Last summer I visited Paris, France doing an exploratory trip as part of the process of developing a study abroad program in May/June of 2013. Representing the School of Creative Arts, John Weigand (Architecture/Interior Design), Julia Guichard (Theatre), Harvey Thurmer (Music) and I (Art/Design/AIMS) have written a sequence of three courses focusing on integrated arts and culture within the context of a particular urban setting. In this case – Paris.
The description for the sequence is as follows:
Students will travel domestically or abroad to a particular urban location(s) (e.g. New York, Paris, Milan, Prague, etc.) for an immersive thematic sequence focused on the global importance and impact of the integrated creative arts (e.g.: architecture, interior design, theatre, studio arts, graphic design, music, etc.). This intensive, experiential program will help a student from any major develop a general knowledge of cultural history, and an understanding of the theories and application of various forms of the creative arts. This sequence assumes no prior knowledge and is intended to make the creative arts interesting, accessible, and valuable for all majors. There are no prerequisites, but students need to have completed 30 hours, or have permission of the instructor. This will ensure that the sequence builds on the foundational liberal education knowledge gained in the first year. Instruction will be provided by a multi-disciplinary team of faculty from the School of Creative Arts.
The sequence begins with CFA 121: Introduction to the Integrated Arts and Culture. This course will focus on learning basic arts vocabulary, concepts and principles, with an emphasis on those words and ideas that are common to all the arts. (e.g.: syncopation, rhythm, pattern, etc.) This will give the students a shared vocabulary with which to move into more complex information and application. In the second course, CFA 221: Immersion in the Integrated Arts and Culture, students will learn more specifically about various forms of art, always emphasizing the connections between them. For instance, much of the class will be organized around case studies, such as the Opera House in Paris. Students will learn about how its architecture affects the theatrical and musical performances and/or how the graphic and interior decoration of the building is integrated with the architecture and enhances the theatrical performances. Learning would take place in the classroom, as well as in an experiential fashion through local expert speakers and field trips. The final course, CFA 321: Application in the Integrated Arts and Culture, will focus on both team-based and individual application of the knowledge and experiences gained from the first two courses. The team-based project will put students in multi-disciplinary groups of four-five that collaboratively research, write and present a particularly important urban site/environment that demonstrates arts integration. The individual project will be a blog where students chronicle their learning by answering specific research questions both visually and verbally.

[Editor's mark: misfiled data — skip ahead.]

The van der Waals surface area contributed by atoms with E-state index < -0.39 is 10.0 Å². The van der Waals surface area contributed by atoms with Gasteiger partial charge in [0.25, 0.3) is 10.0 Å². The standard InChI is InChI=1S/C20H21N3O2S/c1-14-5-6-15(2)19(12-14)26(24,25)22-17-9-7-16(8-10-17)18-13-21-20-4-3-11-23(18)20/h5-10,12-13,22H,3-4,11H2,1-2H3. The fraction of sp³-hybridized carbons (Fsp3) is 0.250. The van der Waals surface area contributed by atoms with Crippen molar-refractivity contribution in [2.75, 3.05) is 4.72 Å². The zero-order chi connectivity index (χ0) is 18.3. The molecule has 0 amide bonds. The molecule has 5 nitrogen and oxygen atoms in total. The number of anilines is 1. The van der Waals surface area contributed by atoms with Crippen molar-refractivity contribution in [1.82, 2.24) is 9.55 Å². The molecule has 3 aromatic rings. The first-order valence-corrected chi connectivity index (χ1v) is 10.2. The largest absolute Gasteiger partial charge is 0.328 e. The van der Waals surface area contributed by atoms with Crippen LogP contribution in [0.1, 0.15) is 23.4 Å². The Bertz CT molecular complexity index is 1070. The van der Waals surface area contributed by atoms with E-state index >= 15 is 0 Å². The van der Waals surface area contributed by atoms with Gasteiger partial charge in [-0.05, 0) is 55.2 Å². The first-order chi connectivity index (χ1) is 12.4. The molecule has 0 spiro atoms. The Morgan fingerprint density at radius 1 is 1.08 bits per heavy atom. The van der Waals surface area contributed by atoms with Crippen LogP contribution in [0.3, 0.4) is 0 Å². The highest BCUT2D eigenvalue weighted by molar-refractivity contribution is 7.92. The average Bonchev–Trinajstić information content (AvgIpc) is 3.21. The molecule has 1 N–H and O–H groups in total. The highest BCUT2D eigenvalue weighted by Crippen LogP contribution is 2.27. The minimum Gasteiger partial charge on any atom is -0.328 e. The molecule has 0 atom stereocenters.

The plan is to have each course team-taught by at least two faculty from different disciplinary perspectives (e.g.: Theatre and Design, Music and Architecture). The pilot team of faculty are Faimon, Weigand, Guichard and Thurmer, but we anticipate faculty from throughout the SCA will be involved in the coming years.
Each academic year, there will be an assigned committee of at least one faculty member from each of the four departments in the SCA to manage the sequence. The faculty on the committee will either be involved in teaching the sequence and/or will be the “international committee” representatives from each department. The group will meet several times a semester to discuss the curriculum and this sequence will be assessed (see below) once per year by this group. These discussions will ensure that the sequence is being implemented as planned, that courses are available to students, that there are faculty to participate into the future, and that improvements are continually made.